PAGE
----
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Agronomy Journal Abstract -

Irrigation Schedules for Sugarbeets on Medium and Coarse Textured Soils in the Northern Great Plains1


This article in AJ

  1. Vol. 68 No. 1, p. 45-48
    Received: Apr 25, 1975

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  1. D. K. Cassel and
  2. Armand Bauer2



An increase in the access to irrigation water in the Northern Great Plains is effecting large increases in the acreages of soils being irrigated. Much of this water is being applied to medium to coarse-textured soils which hold a maximum of 7 to 12 cm of available water in a 152 cm deep profile. An investigation was conducted in the field to devise a system, using tensiometers, to schedule the application of irrigation water to sugarbeets growing on these soils. Tensiometers were installed at various soil depths, and irrigation water was applied with a small plot irrigator when soil moisture tension reached a predetermined level.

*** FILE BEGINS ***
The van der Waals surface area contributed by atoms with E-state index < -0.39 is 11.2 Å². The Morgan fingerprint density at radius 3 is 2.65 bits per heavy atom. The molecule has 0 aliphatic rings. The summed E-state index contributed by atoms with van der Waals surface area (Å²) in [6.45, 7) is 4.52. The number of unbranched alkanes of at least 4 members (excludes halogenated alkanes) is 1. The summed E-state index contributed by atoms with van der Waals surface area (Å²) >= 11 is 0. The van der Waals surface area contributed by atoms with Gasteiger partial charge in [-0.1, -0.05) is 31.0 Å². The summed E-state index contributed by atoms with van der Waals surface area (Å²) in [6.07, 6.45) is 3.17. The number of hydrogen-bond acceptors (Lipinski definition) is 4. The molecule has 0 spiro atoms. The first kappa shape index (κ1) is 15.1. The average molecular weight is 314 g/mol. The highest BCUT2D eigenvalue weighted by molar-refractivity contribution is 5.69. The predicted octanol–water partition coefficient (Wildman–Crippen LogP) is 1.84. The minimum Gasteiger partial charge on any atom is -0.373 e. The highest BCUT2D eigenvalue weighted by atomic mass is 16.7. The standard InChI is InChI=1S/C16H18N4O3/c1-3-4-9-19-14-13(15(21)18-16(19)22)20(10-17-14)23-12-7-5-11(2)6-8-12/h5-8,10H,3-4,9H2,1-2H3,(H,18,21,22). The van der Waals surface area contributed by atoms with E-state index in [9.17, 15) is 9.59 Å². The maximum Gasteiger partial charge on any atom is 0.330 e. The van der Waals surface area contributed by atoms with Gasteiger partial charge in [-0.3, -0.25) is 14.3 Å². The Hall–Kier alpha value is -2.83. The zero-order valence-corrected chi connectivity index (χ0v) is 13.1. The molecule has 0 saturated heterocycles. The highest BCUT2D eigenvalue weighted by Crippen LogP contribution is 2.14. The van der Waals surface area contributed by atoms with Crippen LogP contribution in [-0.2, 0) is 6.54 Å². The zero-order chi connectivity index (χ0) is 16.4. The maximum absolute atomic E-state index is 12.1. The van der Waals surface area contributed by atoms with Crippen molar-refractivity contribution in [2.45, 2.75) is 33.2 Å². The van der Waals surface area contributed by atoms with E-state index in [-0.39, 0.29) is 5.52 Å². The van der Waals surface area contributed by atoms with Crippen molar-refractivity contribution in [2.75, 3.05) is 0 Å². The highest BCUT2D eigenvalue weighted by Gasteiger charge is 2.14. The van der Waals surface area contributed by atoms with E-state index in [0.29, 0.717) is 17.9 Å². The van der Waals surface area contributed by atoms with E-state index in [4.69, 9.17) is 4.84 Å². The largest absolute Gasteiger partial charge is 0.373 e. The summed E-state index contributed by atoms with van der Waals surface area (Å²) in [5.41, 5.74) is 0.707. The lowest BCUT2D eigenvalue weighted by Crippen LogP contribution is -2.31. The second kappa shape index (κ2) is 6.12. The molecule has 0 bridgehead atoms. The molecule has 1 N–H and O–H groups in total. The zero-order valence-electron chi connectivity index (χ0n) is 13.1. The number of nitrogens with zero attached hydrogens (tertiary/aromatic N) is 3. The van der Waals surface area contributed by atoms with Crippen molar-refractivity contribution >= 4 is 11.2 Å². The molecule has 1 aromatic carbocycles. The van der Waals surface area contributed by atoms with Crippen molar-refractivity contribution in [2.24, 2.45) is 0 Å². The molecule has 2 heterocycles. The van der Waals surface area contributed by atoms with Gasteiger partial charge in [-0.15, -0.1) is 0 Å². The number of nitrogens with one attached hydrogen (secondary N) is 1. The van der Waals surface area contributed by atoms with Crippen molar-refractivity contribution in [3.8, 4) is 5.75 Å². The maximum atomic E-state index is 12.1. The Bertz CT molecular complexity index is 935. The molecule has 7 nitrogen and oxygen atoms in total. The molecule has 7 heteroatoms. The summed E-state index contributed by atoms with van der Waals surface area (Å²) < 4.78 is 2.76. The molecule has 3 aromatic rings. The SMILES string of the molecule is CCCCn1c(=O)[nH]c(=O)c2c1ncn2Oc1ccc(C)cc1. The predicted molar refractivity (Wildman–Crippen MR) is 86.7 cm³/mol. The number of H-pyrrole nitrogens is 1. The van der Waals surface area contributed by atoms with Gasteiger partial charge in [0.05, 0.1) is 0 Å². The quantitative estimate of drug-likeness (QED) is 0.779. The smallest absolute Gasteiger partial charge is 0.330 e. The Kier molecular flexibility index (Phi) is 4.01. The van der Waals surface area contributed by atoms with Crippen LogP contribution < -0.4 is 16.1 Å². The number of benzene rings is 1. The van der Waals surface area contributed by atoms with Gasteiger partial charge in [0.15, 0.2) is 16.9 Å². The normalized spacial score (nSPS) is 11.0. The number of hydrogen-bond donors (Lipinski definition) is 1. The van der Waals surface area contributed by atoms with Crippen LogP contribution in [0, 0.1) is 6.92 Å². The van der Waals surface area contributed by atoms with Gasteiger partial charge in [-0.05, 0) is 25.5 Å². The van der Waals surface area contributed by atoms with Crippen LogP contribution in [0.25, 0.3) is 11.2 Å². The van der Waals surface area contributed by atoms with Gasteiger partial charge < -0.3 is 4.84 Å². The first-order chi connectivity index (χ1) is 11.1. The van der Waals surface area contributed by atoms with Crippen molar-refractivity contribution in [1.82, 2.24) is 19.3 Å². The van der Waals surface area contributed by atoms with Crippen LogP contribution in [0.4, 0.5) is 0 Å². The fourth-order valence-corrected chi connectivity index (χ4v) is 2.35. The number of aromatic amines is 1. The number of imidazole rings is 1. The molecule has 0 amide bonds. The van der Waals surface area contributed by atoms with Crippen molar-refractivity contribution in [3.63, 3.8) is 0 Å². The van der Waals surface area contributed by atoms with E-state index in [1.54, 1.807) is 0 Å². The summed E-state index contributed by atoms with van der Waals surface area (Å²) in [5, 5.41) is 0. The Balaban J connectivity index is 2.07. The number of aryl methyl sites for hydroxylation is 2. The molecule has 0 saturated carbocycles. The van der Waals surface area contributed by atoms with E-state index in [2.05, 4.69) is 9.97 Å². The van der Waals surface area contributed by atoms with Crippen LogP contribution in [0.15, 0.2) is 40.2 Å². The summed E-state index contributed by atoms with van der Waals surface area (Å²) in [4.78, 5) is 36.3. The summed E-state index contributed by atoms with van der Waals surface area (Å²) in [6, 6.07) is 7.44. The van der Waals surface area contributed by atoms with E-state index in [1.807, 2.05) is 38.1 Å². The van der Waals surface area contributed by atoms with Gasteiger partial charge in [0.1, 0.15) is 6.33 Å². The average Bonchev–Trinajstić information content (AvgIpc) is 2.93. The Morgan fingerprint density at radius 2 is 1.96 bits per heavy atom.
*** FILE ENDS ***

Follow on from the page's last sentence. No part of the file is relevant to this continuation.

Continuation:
One tensiometer located at the 45 cm depth was equally effective in scheduling as two tensiometers, one positioned at a depth of 30 and one at 61 cm. Maximum crude sugar yields of 8.4 to 8.8 metric tons/ha were obtained in 1971 and 1973, respectively. Total water use efficiency was 0.15 to 0.16 metric tons of crude sugar/ha per cm. The maximum irrigation water use efficiencies were 0.32 and 0.36 for 1971 and 1973, respectively. It is concluded that 56 to 62 cm of water, well distributed throughout the growing season, is sufficient for sugarbeet production is southeastern North Dakota in a year of normal growing season temperatures.

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